Sports Betting Vernacular and Glossary: From Q – S

Sports Betting Lingo and Vocabulary Glossary: From Q – S

Most sports betting lingo is learned from context. For example, hearing the word while watching the action played out. Truly reading as much as you can about sports betting inherently makes a better punter.

With special attention to when and how you would ultimately use the lingo while betting. Create sentences with sport betting vocabulary, write them down. Then say the sentence out loud. These all are ways to permeate new words.

Just like your teacher in school may have once said, “If you don’t know a word, look it up.” Moreover by reading and listening to sports betting podcasts and gambling books, punters are essentially exposed and immersed in new sports betting lingo. By keeping your eyes and ears open by watching and reading as much related to sports betting as possible, punters are doing their homework. Furthermore, jotting down any new sports betting phrases that you may not have known up until now is pretty much how students learn.

Whether it be by making flashcards or by posting notes around your betting computer station, there are numerous ways to go about familiarizing yourself with sports betting vernacular. For example, Mnemonics is a way to help people remember things better. In brief, a great online resource for mnemonics is the

Punters can type in the words they want to remember and then see numerous ways to memorize them. Keep reading to learn sports betting terms that’ll accelerate not only your comprehension of sports betting. They’ll also strengthen the integrity of your bet.

Q in Sports Betting Lingo

A bet used in horse-racing where the punter must correctly pick which two horses will finish in first and second place in any order. Also known as an “Exacta Box” or “Perfecta Box”.

R in Sports Betting Lingo

Right Price:
Pari-mutuel odds that are high enough to warrant placing a wager on a specific competitor.

A horse or greyhound, typically a good runner replacing a poorer one, entered in a race under the poor runner’s name.

The amount of money that is bet on a game or event.

Round Robin:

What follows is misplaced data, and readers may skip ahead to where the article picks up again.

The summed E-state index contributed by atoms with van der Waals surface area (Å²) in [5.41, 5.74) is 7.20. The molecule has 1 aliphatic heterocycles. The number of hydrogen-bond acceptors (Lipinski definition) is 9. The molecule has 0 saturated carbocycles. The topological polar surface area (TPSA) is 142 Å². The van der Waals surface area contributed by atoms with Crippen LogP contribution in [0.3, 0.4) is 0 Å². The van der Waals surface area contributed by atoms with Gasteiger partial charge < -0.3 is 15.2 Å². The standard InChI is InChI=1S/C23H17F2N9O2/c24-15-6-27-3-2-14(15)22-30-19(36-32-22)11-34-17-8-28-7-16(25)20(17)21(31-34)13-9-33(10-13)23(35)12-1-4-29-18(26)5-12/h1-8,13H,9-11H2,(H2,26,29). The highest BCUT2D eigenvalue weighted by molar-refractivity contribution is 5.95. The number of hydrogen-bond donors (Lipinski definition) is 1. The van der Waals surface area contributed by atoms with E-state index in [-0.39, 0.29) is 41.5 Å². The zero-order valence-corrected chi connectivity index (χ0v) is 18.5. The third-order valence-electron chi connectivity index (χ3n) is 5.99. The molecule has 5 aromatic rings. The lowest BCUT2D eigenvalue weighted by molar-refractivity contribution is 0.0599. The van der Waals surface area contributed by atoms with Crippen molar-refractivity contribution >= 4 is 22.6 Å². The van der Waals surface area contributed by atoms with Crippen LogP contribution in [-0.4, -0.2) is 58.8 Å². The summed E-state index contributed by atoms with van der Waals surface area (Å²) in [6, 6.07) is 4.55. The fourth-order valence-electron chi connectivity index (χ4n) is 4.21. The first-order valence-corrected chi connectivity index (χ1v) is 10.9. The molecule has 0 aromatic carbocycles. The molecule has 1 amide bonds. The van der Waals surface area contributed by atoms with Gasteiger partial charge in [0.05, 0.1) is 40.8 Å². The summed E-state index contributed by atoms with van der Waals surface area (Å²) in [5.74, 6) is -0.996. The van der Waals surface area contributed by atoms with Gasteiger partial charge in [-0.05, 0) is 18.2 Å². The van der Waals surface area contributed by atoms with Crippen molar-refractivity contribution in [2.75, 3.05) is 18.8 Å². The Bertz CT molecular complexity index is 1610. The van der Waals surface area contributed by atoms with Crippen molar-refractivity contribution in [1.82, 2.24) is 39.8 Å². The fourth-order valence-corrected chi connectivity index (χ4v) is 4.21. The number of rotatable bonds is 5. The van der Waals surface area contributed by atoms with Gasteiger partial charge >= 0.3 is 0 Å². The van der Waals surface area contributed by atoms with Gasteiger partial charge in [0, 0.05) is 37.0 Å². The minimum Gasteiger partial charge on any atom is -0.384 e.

A bet consisting of 10 bets involving 3 selections in different events. For example, 3 pairs of ‘Single Stakes About’ bets plus 3 doubles and 1 treble.

In this case, a bet that consists of 3 bets involving 3 selections in different events, also known as a ‘Rounder’.

In this case, a bet that consists of 3 bets involving 3 selections in different events, also known as a “Roundabout”.

Run Down:
In brief, this is all the lines for a specific date, sport, time, etc.

Run Line:
Specifically in baseball, the name of the spread used instead of the money line.

1) In racing, a sports book’s employee who gathers information on the progress of betting on the course.
2) Also referred to as a “Beard.” Relates to an individual who places bets for another.

S in Sports Betting Lingo 

A $10 wager.

Sawdust Joint:
A non-luxury gambling club.

Someone attempting to profit from the differences in odds from book to book by betting on both sides of the same game at different prices. Also referred to as an “Arbitrager”.

A tipster or tout that gives outlandish promises about win percentages and expectations.

1) A £20 bet.
2) The action of winning a race or a bet.

Scorecast Betting:
A type of accumulator bet where the punter needs to correctly predict the player to score the first goal in a match. At the same time as predicting the correct result of the same match in order to win the bet.

Punters that wait for what they consider to be a sure win betting opportunity.

1) The action of a withdrawal of a competitor.
2) The action of withdrawing, canceling or calling off a bet.

Scratch Sheet:
A statistical publication that includes graded handicaps, tips and scratches.

A sports book’s expert that calculates payouts.

A sophisticated or professional bettor which is also known as a “Wise Guy”.

Shoo In:
1) This is a supposed guaranteed winner.
2) Or a a fixed race.

Short Price:
This is a small pari-mutuel payout.

The opposite of “Lengthen” referring to odds getting shorter which is ultimately less attractive to the bettor.

Shortening the Odds:
A sportsbook reducing the odds offered in response to heavy betting.

A small bettor.

An expression used to describe a 3rd place finish.

Shut Out:
1) A punter that gets into the betting line too late and is still waiting in line when the window closes.